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Herd behavior in a complex adaptive system

In order to survive, self-serving agents in various kinds of complex adaptive systems (CASs) must compete against others for sharing limited resources with biased or unbiased distribution by conducting strategic behaviors. This competition can globally result in the balance of resource allocation. A... Full description

Journal Title: Proceedings of the National Academy of Sciences of the United States of America 2011, Vol.108(37), pp.15058-15063
Main Author: Zhao , Li
Other Authors: Yang , Guang , Wang , Wei , Chen , Yu , Huang , J. P. , Ohashi , Hirotada , Stanley , H. Eugene
Format: Electronic Article Electronic Article
Language: English
Subjects:
Publisher: National Academy of Sciences
Created: 2011
ID: ISSN: 0027-8424
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recordid: faoagrisUS201400069088
title: Herd behavior in a complex adaptive system
format: Article
creator:
  • Zhao , Li
  • Yang , Guang
  • Wang , Wei
  • Chen , Yu
  • Huang , J. P.
  • Ohashi , Hirotada
  • Stanley , H. Eugene
subjects:
  • Resource Allocation
  • Herds
  • Physics
  • Phase Transition
  • Humans
  • Evolution
ispartof: Proceedings of the National Academy of Sciences of the United States of America, 2011, Vol.108(37), pp.15058-15063
description: In order to survive, self-serving agents in various kinds of complex adaptive systems (CASs) must compete against others for sharing limited resources with biased or unbiased distribution by conducting strategic behaviors. This competition can globally result in the balance of resource allocation. As a result, most of the agents and species can survive well. However, it is a common belief that the formation of a herd in a CAS will cause excess volatility, which can ruin the balance of resource allocation in the CAS. Here this belief is challenged with the results obtained from a modeled resource-allocation system. Based on this system, we designed and conducted a series of computer-aided human experiments including herd behavior. We also performed agent-based simulations and theoretical analyses, in order to confirm the experimental observations and reveal the underlying mechanism. We report that, as long as the ratio of the two resources for allocation is biased enough, the formation of a typically sized herd can help the system to reach the balanced state. This resource ratio also serves as the critical point for a class of phase transition identified herein, which can be used to discover the role change of herd behavior, from a ruinous one to a helpful one. This work is also of value to some fields, ranging from management and social science, to ecology and evolution, and to physics. ; p. 15058-15063.
language: eng
source:
identifier: ISSN: 0027-8424
fulltext: fulltext
issn:
  • 00278424
  • 0027-8424
url: Link


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subjectResource Allocation ; Herds ; Physics ; Phase Transition ; Humans ; Evolution
descriptionIn order to survive, self-serving agents in various kinds of complex adaptive systems (CASs) must compete against others for sharing limited resources with biased or unbiased distribution by conducting strategic behaviors. This competition can globally result in the balance of resource allocation. As a result, most of the agents and species can survive well. However, it is a common belief that the formation of a herd in a CAS will cause excess volatility, which can ruin the balance of resource allocation in the CAS. Here this belief is challenged with the results obtained from a modeled resource-allocation system. Based on this system, we designed and conducted a series of computer-aided human experiments including herd behavior. We also performed agent-based simulations and theoretical analyses, in order to confirm the experimental observations and reveal the underlying mechanism. We report that, as long as the ratio of the two resources for allocation is biased enough, the formation of a typically sized herd can help the system to reach the balanced state. This resource ratio also serves as the critical point for a class of phase transition identified herein, which can be used to discover the role change of herd behavior, from a ruinous one to a helpful one. This work is also of value to some fields, ranging from management and social science, to ecology and evolution, and to physics. ; p. 15058-15063.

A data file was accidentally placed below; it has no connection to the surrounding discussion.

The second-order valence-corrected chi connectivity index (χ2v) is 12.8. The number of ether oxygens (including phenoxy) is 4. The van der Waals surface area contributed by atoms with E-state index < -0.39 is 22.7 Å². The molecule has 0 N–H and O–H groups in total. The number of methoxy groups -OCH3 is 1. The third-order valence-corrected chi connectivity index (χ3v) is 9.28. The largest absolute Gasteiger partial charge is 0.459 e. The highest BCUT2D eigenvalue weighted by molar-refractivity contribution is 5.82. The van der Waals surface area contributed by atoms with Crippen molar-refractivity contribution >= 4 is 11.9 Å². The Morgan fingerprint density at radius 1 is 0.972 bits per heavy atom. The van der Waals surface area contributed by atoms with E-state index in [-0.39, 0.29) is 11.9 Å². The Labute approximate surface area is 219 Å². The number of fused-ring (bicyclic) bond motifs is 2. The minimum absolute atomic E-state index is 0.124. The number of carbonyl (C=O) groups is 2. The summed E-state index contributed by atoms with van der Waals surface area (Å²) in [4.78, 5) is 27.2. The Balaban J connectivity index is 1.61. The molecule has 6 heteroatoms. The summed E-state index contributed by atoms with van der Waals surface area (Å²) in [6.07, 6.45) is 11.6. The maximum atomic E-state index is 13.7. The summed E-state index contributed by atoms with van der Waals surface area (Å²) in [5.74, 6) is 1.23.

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abstractIn order to survive, self-serving agents in various kinds of complex adaptive systems (CASs) must compete against others for sharing limited resources with biased or unbiased distribution by conducting strategic behaviors. This competition can globally result in the balance of resource allocation. As a result, most of the agents and species can survive well. However, it is a common belief that the formation of a herd in a CAS will cause excess volatility, which can ruin the balance of resource allocation in the CAS. Here this belief is challenged with the results obtained from a modeled resource-allocation system. Based on this system, we designed and conducted a series of computer-aided human experiments including herd behavior. We also performed agent-based simulations and theoretical analyses, in order to confirm the experimental observations and reveal the underlying mechanism. We report that, as long as the ratio of the two resources for allocation is biased enough, the formation of a typically sized herd can help the system to reach the balanced state. This resource ratio also serves as the critical point for a class of phase transition identified herein, which can be used to discover the role change of herd behavior, from a ruinous one to a helpful one. This work is also of value to some fields, ranging from management and social science, to ecology and evolution, and to physics.
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